Full faith in Belief
By MAJORIE CHIEW, The Star, July 20, 2010
The story of an orphan who yearns to be adopted wins at Buddhist film festival
Kuala Lumpur, Malaysia -- A 12-minute animated film with a Buddhist theme from Malaysia – The Abbot And The Orphan – Belief – won an award at the 2010 International Sambuddathwa Jayanthi Buddhist Film festival (also known as Vesak 2010 Buddhist Film Festival) held at the Presidential Secretariat in Sri Lanka last month.
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It was one of two winning entries under the animation category. The other winning entry was by Prof Kris Megan of Belgium. Over 200 films with Buddhist themes were featured at this year’s film festival.
Ng Lid Sine, director of the Malaysian animated film, was in Colombo to receive the award from Sri Lankan President Mahinda Rajapaksa.
Ng, 48, says: “The Abbot And The Orphan – Belief tells of Butterfly, the orphan that is always seeking love and acceptance. He eagerly believes that the magic stones will get him adopted the next full moon day.
The story is also about how false confidence can lead to great disappointment.
“A Danish monk tells me that the film brings tears to his eyes. The panel of judges which include mostly Sri Lankan filmmakers and Buddhist scholars also liked the film for its Buddhist content.”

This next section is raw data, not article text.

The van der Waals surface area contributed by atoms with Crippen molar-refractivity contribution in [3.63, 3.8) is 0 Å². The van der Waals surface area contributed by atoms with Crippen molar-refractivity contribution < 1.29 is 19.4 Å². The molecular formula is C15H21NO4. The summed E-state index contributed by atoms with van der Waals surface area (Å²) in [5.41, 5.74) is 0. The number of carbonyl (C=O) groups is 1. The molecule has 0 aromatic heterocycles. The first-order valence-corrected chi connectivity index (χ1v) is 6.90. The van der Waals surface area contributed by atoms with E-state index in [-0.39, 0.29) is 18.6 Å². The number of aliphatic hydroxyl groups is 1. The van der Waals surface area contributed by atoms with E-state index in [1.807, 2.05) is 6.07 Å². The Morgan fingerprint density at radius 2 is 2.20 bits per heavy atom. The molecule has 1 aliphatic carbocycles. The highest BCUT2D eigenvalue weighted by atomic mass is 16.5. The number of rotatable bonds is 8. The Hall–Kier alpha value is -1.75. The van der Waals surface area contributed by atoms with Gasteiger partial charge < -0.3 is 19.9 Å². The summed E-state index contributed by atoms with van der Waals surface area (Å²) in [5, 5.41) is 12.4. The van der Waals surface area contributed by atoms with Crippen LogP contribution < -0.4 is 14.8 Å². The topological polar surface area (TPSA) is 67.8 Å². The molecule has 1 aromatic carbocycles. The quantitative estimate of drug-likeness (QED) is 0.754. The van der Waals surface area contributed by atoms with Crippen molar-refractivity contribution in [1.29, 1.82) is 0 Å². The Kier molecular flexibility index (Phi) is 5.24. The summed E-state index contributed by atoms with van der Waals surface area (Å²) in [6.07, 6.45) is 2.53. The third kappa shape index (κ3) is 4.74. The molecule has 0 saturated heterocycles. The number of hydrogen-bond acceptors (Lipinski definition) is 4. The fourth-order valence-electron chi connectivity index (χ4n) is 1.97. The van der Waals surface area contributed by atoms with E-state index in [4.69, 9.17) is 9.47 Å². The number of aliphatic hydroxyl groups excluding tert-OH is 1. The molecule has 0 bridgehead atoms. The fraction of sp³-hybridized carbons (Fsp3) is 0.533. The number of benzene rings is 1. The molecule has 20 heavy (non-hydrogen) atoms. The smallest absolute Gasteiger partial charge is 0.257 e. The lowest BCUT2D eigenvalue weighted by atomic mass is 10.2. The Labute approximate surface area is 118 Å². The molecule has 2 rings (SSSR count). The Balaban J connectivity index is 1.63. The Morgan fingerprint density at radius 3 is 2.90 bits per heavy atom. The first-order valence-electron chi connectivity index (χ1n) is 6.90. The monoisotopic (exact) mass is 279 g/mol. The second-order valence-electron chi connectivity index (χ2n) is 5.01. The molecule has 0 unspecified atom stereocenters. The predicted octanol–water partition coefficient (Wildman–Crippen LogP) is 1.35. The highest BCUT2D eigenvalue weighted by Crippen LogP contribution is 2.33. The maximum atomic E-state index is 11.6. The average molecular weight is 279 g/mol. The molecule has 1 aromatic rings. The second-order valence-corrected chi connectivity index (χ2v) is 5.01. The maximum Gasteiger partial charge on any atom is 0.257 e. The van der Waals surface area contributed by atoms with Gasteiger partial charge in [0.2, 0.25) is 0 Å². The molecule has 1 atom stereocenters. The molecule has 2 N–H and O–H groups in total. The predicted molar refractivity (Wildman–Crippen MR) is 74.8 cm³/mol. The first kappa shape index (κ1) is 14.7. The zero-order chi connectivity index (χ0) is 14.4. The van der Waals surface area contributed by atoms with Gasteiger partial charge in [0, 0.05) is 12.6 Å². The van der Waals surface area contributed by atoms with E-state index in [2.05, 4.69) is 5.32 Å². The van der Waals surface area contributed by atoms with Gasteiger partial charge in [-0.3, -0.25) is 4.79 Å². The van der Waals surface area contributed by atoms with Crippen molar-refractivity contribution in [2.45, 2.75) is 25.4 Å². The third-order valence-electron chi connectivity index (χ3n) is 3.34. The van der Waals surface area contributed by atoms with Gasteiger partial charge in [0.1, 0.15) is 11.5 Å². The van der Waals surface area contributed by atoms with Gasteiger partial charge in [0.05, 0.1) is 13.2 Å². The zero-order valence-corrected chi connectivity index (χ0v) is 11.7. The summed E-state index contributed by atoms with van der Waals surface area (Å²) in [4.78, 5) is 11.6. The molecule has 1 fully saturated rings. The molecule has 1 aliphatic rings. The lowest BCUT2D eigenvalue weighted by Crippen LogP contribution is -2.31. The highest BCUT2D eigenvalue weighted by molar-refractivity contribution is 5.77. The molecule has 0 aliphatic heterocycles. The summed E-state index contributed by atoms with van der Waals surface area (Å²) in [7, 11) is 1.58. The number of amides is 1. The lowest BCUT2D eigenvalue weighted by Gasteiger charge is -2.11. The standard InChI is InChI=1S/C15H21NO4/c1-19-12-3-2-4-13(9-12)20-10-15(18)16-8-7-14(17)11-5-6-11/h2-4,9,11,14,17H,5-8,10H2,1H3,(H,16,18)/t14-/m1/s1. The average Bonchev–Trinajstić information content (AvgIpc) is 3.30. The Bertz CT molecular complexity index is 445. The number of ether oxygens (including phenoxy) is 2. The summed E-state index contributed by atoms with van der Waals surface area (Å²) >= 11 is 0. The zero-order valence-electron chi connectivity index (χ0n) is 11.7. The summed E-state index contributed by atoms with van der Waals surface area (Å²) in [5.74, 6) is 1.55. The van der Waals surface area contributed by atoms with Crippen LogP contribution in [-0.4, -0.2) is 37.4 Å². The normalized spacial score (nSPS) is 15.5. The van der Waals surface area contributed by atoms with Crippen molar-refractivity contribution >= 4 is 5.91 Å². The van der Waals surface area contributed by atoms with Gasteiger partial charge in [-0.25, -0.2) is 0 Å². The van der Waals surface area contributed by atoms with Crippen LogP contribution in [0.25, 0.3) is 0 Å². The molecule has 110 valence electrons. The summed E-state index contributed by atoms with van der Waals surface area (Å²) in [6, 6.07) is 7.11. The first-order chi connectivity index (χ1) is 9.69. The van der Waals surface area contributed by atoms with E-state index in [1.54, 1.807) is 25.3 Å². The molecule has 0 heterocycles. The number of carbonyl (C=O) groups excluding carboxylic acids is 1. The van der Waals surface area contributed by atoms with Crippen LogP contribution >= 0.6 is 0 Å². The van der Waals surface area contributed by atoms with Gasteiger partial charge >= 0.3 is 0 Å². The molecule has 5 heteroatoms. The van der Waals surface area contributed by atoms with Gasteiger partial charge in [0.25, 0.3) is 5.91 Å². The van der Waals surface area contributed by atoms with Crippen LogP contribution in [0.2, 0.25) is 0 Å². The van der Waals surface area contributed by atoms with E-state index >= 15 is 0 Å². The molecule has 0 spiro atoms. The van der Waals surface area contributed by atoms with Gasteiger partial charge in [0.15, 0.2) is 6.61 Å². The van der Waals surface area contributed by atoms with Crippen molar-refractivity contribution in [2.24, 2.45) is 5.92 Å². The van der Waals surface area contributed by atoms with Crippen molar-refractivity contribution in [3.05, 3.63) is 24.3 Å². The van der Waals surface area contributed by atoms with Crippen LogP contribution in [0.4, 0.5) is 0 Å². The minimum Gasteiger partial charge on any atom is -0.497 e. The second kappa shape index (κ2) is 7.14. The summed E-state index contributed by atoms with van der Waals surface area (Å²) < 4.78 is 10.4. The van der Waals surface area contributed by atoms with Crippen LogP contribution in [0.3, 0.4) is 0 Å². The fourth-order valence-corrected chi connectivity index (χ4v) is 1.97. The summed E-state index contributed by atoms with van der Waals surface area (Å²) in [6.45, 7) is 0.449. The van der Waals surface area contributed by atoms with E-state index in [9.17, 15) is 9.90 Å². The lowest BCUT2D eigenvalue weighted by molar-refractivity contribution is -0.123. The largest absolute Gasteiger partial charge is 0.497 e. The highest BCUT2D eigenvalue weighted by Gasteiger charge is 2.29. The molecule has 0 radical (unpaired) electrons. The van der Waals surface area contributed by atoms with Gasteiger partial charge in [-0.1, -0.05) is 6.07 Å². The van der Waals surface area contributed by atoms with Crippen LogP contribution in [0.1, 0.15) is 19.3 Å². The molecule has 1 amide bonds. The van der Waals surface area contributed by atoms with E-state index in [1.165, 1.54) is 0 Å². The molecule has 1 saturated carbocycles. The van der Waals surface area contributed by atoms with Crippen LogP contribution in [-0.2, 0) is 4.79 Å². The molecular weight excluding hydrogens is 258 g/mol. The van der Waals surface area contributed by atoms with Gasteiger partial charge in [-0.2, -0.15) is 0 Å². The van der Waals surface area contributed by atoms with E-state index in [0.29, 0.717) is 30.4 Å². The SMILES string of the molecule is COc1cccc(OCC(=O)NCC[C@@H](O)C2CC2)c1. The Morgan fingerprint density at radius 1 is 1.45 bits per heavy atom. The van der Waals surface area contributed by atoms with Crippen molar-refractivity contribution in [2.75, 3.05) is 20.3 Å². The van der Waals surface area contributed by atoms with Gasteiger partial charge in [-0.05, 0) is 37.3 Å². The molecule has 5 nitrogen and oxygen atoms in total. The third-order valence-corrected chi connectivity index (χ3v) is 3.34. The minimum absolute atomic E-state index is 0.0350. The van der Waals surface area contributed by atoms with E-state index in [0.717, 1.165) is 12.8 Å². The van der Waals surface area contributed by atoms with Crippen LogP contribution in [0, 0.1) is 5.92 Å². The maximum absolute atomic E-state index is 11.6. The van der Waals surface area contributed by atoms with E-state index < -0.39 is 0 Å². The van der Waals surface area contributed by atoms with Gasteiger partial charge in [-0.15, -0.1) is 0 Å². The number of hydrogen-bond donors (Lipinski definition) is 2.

It was the second time an entry from the Buddhist Institute Sunday Dhamma School (BISDS), Buddhist Maha Vihara in Brickfields, Kuala Lumpur, had won an award at the festival. Last year, BISDS’ entry, The Oil Lamp, clinched the first prize in the international short film category.
Amongst the distinguished guests were Sri Lankan Parliamentary Speaker Chamal Rajapaksa, Cultural Affairs and National Heritage Minister Mahinda Yapa Abeywardana, Sri Lanka’s National Film Corporation chairman Kumar Abeysing, Lumbini’s chief archaeologist Dr Bisntha Binari, Light of Asia Foundation chairman Naveen Gooneratne and members of the Buddhist clergy and diplomats.
Film directors from the United States, Germany, Belgium, India, Canada, Iran, Australia, Japan, Switzerland, Turkey and France were also given awards for their selected films.
The winners later toured Sri Lanka’s first film city in Hambantota (still under construction) in the south-eastern coastal area.
At the awards ceremony, the 2011 International Sambuddathwa Jayanthi Buddhist Film Festival was also officially launched. It will be held in Colombo from May 28 to 30 next year and will coincide with the 2,600th year of the attainment of enlightenment by Ascetic Siddhartha (Lord Buddha).
The occasion promises to be a grand celebration for Sri Lanka with the planned release of the epic film on the life of Prince Siddhartha. Locations for filming have been identified in Nepal, Sri Lanka and Thailand.
Dr Binari has been engaged to recreate Lumbini, the birth place of Prince Siddhartha, in Thailand for the film.
The organisers hope that the 2011 film festival will be a showcase of the best Buddhist films while projecting Sri Lanka as an international filmmaking hub.
To watch The Abbot And The Orphan – Belief, go to vimeo.com/13170070. To view some of last year’s winning films, go to the website of the Light of Asia Foundation at buddhistfilmfestival.com/vod/.